Asked who made the bomb, Parsons Green suspect said ‘I did’
Ahmed Hassan shrugged when he was picked up by police at the Port of Dover, a court heard.
The Parsons Green bomber confessed to making explosives when he was arrested the day after the attack, a court heard.
Ahmed Hassan, 18, had shrugged when he was stopped by officers at the Port of Dover and asked if he had seen the news.
Questioned about who made the bomb in an emergency safety interview, Hassan replied: “ I did.”
On whether there were any more bombs, he said there “may be a few milligrams, traces, at my home address”.
The court heard how the device was packed with enough highly unstable explosives and shrapnel to be “lethal” if it had fully detonated.
Media studies pupil Hassan allegedly used a “student of the year” prize to buy a key ingredient for explosives on Amazon and made it in the kitchen of his foster home in Sunbury, Surrey.
The Iraqi asylum seeker left 400g of homemade TATP and an assortment of nuts, bolts, screwdrivers and knives inside a bucket in a Lidl bag and timed it to blow up during the morning rush hour on September 15 last year, the Old Bailey heard.
CCTV footage showed 93 passengers duck for cover and scramble to get off the District line train when a fireball engulfed the carriage.
Explosives expert Sarah Wilson told jurors just one gram of the highly sensitive TATP could cause serious harm, and there were 400g in the device.
On the carnage it could have unleashed had the bomb fully detonated, she said: “400g of TATP has the potential to cause damage to property and harm or serious harm to those in closest proximity which could potentially be lethal.
“There would have been damage to the train, the infrastructure of the train, but also harm to those in closest proximity.”
On why it failed, she said: “There may be a number of reasons why it failed to function: Was it made correctly? Was it wet? Other things – construction not quite right – a number of factors could influence why.”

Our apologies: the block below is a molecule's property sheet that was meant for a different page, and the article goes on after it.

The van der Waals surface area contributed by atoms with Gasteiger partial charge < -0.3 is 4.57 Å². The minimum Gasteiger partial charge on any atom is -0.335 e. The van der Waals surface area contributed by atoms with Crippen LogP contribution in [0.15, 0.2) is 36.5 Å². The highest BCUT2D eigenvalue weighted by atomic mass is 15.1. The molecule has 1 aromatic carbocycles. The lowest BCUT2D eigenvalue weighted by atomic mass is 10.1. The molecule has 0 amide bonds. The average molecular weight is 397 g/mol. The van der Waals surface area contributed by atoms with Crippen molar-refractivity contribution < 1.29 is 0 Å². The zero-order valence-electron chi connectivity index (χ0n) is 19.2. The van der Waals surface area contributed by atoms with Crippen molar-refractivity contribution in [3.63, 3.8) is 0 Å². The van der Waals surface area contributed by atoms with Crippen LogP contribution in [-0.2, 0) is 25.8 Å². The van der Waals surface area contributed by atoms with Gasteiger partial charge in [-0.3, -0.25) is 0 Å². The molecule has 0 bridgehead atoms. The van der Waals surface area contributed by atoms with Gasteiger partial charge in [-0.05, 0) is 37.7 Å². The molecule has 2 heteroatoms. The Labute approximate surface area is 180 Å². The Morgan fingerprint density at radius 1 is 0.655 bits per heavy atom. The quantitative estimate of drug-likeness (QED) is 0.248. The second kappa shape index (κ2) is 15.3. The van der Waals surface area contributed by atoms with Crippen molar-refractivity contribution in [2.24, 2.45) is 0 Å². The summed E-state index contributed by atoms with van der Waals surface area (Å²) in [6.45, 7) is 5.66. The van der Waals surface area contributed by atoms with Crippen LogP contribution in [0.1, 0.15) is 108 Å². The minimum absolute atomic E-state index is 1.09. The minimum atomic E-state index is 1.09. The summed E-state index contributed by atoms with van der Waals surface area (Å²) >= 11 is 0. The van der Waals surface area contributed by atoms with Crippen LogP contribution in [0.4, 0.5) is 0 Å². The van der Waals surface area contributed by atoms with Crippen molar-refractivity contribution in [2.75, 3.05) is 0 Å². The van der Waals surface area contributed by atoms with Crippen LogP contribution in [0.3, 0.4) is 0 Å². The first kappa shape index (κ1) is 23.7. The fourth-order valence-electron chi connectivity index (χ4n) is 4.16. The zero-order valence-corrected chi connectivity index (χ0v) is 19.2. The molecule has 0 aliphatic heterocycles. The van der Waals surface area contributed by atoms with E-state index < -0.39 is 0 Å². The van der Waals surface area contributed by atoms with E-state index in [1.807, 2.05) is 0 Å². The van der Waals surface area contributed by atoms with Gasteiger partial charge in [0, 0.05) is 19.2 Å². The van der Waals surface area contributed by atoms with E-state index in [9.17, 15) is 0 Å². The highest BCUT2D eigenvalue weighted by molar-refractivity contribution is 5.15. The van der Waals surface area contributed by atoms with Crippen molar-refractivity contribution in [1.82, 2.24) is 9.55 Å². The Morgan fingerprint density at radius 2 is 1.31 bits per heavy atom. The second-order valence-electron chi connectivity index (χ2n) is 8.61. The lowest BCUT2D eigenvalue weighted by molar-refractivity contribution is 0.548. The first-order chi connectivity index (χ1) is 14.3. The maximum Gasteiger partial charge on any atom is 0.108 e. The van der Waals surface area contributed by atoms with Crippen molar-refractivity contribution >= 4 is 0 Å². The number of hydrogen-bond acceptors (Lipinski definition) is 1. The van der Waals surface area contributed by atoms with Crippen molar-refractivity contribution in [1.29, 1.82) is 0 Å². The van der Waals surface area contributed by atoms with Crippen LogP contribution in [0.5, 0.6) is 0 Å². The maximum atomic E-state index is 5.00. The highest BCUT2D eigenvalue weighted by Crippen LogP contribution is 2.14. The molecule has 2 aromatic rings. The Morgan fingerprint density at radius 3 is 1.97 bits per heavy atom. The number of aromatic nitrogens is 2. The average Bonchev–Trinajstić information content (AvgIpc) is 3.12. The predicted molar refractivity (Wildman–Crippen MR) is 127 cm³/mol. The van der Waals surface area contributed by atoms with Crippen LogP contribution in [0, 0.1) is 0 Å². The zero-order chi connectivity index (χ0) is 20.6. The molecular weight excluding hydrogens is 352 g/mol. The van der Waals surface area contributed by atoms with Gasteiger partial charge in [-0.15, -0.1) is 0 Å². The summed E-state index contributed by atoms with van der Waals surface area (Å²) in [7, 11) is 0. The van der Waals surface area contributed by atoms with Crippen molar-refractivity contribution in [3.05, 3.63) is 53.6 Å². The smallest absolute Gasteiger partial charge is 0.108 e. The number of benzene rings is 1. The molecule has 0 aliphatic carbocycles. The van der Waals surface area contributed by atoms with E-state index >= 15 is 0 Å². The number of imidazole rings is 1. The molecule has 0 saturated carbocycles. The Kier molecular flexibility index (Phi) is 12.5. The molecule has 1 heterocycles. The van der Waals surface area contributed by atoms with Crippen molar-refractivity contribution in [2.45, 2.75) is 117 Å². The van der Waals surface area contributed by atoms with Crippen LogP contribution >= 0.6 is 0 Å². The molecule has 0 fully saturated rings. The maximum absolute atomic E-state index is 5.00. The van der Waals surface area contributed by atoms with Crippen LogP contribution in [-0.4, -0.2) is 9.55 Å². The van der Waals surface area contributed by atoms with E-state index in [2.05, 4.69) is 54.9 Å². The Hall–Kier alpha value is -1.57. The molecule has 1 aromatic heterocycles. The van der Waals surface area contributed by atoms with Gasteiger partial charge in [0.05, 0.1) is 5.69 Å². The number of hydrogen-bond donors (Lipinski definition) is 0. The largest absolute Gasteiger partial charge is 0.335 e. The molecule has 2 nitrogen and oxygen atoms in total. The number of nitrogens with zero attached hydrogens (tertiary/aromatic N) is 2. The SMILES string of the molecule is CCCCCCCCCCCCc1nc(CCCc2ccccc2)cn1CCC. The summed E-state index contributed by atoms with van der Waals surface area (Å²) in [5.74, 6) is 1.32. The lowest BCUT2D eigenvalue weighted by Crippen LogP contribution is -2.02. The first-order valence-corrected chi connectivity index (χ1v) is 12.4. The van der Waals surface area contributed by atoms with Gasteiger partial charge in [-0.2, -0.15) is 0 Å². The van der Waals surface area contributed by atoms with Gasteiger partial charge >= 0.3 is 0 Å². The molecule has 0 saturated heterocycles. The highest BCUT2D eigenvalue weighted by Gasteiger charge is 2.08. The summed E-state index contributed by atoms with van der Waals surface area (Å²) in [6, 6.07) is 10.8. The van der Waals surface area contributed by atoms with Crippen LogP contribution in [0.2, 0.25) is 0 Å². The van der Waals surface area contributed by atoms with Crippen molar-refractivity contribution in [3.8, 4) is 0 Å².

Prosecutor Alison Morgan asked: “Were all the elements necessary to make a viable explosive device present in that bucket?”
Ms Wilson replied: “Yes they were.”
She told jurors that TATP was a “sensitive primary high explosive” which was “very unstable” and could detonate if hit or dropped as it was carried.
She said: “The addition of shrapnel or metal items in the explosive device would increase the potential of that device to cause harm or damage.
“You have the explosive which is capable of exploding but you then have a lot of small metal fragments which could also be expelled out some distance at that event.”
Ms Morgan asked: “Looking at the fire wall we have seen, looking at the positioning of the device, what did you conclude happened?”
Ms Wilson replied: “It was likely to be a rapid burn rather than a detonation.
“The initiator mechanism, the battery, has functioned but the main charge had failed to function fully.”
Traces of TATP were found in the kitchen of Hassan’s foster home in Cavendish Road, Sunbury, including on the hob, sink and extractor fan, the court heard.
Officers searching the media student’s bedroom discovered the word “bored” scrawled over back of his bedroom door over and over again.
Bags stashed behind a wicker sofa in the conservatory contained various items with Hassan’s DNA on them.
A ruler and Tesco Clubcard in Hassan’s name were found to have traces of TATP explosives on them.
A box of nuts, bolts and screwdrivers were also seized along with three tubes of fake blood and a blue vase, jurors heard.
A home-made video on a USB stick showed the destruction of a mobile phone in various different ways, including baking in the oven, battering with a child’s toy and flushing down the toilet.
The prosecution has alleged the film, made for Hassan’s media course, was “consistent” with his attempts to get rid of his mobile after the attack.
Hassan denies attempted murder and using the chemical compound TATP to cause an explosion that was likely to endanger life.
The trial was adjourned until Monday.